Of all the Jewish wedding traditions that you will encounter, this is the one that you are actively encouraged to participate in. Jewish dancing (also known as Israeli dancing or Hora) usually takes place once guests have been invited to dinner, but before any food is served. Guests are invited to join the couple on the dance floor and a very frenetic 10 – 15 minutes of Israeli style dancing takes place., which essentially involves dancing around in circles to uplifting Hebrew songs. Usually, there are separate circles for the men and the women with the bride and groom at the centre. After a few minutes the couple are raised on chairs and are passed a napkin or handkerchief to hold between them.

Jewish wedding photography by https://www.davidbastianoni.com (7)

Jewish wedding photography by https://www.davidbastianoni.com (8)

6. Dinner Format

At Jewish weddings we dance during dinner as well as afterwards. In addition to the Israeli dancing before dinner, it is fairly typical for the band to perform throughout the meal and encourage guests on to the dance floor between courses.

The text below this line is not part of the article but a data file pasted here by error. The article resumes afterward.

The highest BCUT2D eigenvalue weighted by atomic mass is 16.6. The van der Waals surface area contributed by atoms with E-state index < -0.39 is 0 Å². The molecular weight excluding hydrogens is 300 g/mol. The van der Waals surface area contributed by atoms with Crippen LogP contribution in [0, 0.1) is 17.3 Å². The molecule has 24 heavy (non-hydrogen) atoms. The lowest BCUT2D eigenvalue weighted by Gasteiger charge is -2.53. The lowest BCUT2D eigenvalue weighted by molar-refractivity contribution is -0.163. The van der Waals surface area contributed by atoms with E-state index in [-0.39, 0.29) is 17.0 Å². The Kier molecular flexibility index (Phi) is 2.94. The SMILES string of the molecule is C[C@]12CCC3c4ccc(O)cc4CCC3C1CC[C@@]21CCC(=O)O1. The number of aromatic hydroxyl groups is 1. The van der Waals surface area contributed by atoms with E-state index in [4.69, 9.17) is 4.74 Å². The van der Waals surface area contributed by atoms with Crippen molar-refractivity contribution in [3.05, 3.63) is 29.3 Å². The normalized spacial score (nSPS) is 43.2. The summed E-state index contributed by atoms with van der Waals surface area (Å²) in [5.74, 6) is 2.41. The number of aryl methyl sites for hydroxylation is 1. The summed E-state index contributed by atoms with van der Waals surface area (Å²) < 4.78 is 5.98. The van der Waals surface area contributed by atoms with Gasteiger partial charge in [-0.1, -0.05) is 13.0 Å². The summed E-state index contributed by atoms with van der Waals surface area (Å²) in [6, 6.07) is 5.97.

You will also hear speeches during dinner, and sometimes toasts are given to the Queen and to the President of the State of Israel. At the more observant or traditional Jewish weddings there will be an initial prayer which is our equivalent of Grace. And after dinner we sing Grace After Meals and a repeat of the wedding blessings. Although it should be noted that these days not all Jewish weddings include these more traditional, religious elements.

When you are seated for dinner, your menu card will usually detail the order of dinner events on the reverse so you will know in advance which of the traditions I have just described are likely to be included.

All of this means that the wedding dinner goes on for several hours with just a relatively short party set of approximately 90 minutes at the very end once the dinner and all of the formalities are complete. But do remember that you will have been dancing and partying from the beginning, so nobody is “short-changed”.

The wedding is likely to end by midnight. As the wedding is most probably taking place on a Sunday evening, many of the guests will be expected at work the next morning. Of course, this will not apply if you are attending a destination wedding when the dancing is likely to continue later.

Jewish wedding photography by https://www.davidbastianoni.com (6)